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Simple RBAC

This is a simple role based access control utility in Python.

Quick Start

1. Install Simple RBAC

pip install simple-rbac

2. Create a Access Control List

import rbac.acl

acl = rbac.acl.Registry()

3. Register Roles and Resources

acl.add_role("student", ["member"])
acl.add_role("teacher", ["member"])
acl.add_role("junior-student", ["student"])

acl.add_resource("senior-course", ["course"])

4. Add Rules

acl.allow("member", "view", "course")
acl.allow("student", "learn", "course")
acl.allow("teacher", "teach", "course")
acl.deny("junior-student", "learn", "senior-course")

5. Use It to Check Permission

if acl.is_allowed("student", "view", "course"):
    print("Students chould view courses.")
    print("Students chould not view courses.")

if acl.is_allowed("junior-student", "learn", "senior-course"):
    print("Junior students chould learn senior courses.")
    print("Junior students chould not learn senior courses.")

Custom Role and Resource Class

Its not necessary to use string as role object and resource object like "Quick Start". You could define role class and resource class of yourself, such as a database mapped model in SQLAlchemy.

Whatever which role class and resource class you will use, it must implement __hash__ method and __eq__ method to be hashable.


class Role(db.Model):
    """The role."""

    id = db.Column(db.Integer, primary_key=True)
    screen_name = db.Column(db.Unicode, nullable=False, unique=True)

    def __hash__(self):
        return hash("ROLE::%d" %

    def __eq__(self, other):
        return ==

class Resource(db.Model):
    """The resource."""

    id = db.Column(db.Integer, primary_key=True)
    screen_name = db.Column(db.Unicode, nullable=False, unique=True)

    def __hash__(self):
        return hash("RESOURCE::%d" %

    def __eq__(self, other):
        return ==

Of course, You could use the built-in hashable types too, such as tuple, namedtuple, frozenset and more.

Use the Identity Context Check Your Permission

Obviously, the work of checking permission is a cross-cutting concern. The module named rbac.context, our IdentityContext, provide some ways to make our work neater.

1. Create the Context Manager

acl = Registry()
context = IdentityContext(acl)

2. Set a Loader

The loader should load the roles of current user.

from myapp import get_current_user

def second_load_roles():
    user = get_current_user()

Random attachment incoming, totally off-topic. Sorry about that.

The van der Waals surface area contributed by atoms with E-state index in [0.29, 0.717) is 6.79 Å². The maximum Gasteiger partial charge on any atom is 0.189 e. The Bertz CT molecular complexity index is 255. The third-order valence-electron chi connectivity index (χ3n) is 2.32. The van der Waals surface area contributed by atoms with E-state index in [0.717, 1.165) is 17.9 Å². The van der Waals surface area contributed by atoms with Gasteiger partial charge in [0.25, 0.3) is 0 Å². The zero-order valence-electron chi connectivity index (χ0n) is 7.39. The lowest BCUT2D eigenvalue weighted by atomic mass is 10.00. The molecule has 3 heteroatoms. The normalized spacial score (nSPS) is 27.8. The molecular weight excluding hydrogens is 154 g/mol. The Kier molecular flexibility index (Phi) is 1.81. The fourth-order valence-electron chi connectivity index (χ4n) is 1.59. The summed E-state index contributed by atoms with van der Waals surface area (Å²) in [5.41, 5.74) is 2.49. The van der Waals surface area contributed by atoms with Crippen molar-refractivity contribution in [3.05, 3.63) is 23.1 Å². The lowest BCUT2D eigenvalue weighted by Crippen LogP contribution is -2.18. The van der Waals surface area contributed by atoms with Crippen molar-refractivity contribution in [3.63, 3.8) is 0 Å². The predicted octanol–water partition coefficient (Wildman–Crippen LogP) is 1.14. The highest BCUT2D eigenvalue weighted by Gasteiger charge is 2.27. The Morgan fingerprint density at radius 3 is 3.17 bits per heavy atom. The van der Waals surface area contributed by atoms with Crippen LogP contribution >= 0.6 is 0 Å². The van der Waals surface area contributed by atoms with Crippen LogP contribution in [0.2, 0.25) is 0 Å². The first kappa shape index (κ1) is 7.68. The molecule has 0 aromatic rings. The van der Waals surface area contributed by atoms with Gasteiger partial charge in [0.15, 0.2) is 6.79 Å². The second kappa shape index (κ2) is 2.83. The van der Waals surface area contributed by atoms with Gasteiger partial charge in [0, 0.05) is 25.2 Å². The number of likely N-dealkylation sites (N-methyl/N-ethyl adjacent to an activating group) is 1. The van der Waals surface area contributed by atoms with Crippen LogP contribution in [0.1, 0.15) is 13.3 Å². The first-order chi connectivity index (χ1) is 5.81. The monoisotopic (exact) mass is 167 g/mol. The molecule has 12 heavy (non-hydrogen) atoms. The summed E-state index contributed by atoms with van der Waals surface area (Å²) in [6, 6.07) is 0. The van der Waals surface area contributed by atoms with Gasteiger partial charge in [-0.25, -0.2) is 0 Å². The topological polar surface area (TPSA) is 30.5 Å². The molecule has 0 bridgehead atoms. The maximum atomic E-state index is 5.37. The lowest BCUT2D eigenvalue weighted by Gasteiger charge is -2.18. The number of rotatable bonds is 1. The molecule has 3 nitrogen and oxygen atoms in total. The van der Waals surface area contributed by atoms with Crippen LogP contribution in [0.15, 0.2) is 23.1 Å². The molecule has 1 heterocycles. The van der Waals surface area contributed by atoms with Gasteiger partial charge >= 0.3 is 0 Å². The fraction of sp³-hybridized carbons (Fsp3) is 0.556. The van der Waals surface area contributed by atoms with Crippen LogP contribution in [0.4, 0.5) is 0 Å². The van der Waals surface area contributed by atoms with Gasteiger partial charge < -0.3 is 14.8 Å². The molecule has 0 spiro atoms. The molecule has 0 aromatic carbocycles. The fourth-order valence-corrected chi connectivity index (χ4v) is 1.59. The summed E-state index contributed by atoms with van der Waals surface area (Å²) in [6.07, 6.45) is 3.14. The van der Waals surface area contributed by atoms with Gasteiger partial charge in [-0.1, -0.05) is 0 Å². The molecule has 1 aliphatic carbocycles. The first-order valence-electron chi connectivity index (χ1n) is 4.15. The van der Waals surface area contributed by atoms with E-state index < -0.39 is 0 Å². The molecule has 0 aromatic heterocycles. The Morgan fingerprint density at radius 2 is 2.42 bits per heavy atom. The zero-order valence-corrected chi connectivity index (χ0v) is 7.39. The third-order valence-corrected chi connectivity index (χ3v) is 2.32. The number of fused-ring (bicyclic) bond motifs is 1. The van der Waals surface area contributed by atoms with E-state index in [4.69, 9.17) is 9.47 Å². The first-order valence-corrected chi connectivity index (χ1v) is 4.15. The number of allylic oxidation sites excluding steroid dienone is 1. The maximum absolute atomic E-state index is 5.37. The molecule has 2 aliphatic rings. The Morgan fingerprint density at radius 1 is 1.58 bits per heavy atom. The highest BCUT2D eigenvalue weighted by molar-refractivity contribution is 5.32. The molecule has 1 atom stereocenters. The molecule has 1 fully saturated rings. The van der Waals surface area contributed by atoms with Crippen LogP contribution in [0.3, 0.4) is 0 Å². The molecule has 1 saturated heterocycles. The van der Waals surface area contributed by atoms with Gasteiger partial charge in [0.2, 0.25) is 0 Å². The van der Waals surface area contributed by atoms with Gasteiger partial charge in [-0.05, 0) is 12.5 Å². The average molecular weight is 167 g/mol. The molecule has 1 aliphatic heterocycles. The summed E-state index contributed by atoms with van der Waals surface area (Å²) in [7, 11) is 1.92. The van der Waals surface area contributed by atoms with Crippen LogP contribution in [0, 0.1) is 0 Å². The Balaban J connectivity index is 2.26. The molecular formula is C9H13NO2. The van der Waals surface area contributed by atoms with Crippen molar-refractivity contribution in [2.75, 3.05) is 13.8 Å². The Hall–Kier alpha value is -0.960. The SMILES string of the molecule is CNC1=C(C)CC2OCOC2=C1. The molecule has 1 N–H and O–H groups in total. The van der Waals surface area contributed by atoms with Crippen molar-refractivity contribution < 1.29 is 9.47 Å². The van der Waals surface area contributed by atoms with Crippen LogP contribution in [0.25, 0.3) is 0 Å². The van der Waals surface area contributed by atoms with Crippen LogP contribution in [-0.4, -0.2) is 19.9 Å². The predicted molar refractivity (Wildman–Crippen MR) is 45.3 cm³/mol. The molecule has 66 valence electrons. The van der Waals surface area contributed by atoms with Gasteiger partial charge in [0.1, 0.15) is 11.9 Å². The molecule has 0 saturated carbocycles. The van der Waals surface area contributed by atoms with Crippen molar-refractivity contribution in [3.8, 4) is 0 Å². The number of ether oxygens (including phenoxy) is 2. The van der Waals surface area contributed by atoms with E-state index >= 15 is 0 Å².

yield "everyone"
    for role in user.roles:
        yield str(role)

3. Protect Your Action

Now you could protect your action from unauthorized access. As you please, you could choose many ways to check the permission, including python decorator, python with statement or simple method calling.

@context.check_permission("view", "article", message="can't view")
def article_page():
    return "your-article"
With Statement
def article_page():
    with context.check_permission("view", "article", message="can't view"):
        return "your-article"
Simple Method Calling
def article_page():
    context.check_permission("view", "article", message="can't view").check()
    return "your-article"
Exception Handler and Non-Zero Checking

Whatever which way you choosen, a exception rbac.context.PermissionDenied will be raised while a unauthorized access happening. The keyword arguments sent to the context.check_permission will be set into a attirbute named kwargs of the exception. You could get those data in your exception handler.

@context.check_permission("view", "article", message="can not view")
def article_page():
    return "your-article"

    print article_page()
except PermissionDenied as exception:
    print "The access has been denied, you %s" % exception.kwargs['message']

If you dont want to raise the exception but only check the access is allowed or not, you could use the checking like a boolean value.

if not context.check_permission("view", "article"):
    print "Oh! the access has been denied."

is_allowed = bool(context.check_permission("view", "article"))
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